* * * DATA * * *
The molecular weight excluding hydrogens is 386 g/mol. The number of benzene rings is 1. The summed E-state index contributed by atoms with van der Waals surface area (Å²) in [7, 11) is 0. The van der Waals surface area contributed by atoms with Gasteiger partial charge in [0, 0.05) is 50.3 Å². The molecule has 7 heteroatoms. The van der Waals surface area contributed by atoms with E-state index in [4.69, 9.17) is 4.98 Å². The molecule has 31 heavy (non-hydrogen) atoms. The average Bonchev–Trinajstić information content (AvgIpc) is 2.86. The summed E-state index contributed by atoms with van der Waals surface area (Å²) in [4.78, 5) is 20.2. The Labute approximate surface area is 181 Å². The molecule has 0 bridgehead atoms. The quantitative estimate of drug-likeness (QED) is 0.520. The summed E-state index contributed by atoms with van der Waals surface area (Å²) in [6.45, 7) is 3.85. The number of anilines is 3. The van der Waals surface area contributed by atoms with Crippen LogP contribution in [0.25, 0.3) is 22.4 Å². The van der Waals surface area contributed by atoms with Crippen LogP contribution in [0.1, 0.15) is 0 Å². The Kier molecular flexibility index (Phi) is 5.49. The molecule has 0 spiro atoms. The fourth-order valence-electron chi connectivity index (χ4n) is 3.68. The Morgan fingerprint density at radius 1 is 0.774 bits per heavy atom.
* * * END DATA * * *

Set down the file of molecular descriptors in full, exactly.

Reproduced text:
The molecular weight excluding hydrogens is 386 g/mol. The number of benzene rings is 1. The summed E-state index contributed by atoms with van der Waals surface area (Å²) in [7, 11) is 0. The van der Waals surface area contributed by atoms with Gasteiger partial charge in [0, 0.05) is 50.3 Å². The molecule has 7 heteroatoms. The van der Waals surface area contributed by atoms with E-state index in [4.69, 9.17) is 4.98 Å². The molecule has 31 heavy (non-hydrogen) atoms. The average Bonchev–Trinajstić information content (AvgIpc) is 2.86. The summed E-state index contributed by atoms with van der Waals surface area (Å²) in [4.78, 5) is 20.2. The Labute approximate surface area is 181 Å². The molecule has 0 bridgehead atoms. The quantitative estimate of drug-likeness (QED) is 0.520. The summed E-state index contributed by atoms with van der Waals surface area (Å²) in [6.45, 7) is 3.85. The number of anilines is 3. The van der Waals surface area contributed by atoms with Crippen LogP contribution in [0.25, 0.3) is 22.4 Å². The van der Waals surface area contributed by atoms with Crippen LogP contribution in [0.1, 0.15) is 0 Å². The Kier molecular flexibility index (Phi) is 5.49. The molecule has 0 spiro atoms. The fourth-order valence-electron chi connectivity index (χ4n) is 3.68. The Morgan fingerprint density at radius 1 is 0.774 bits per heavy atom.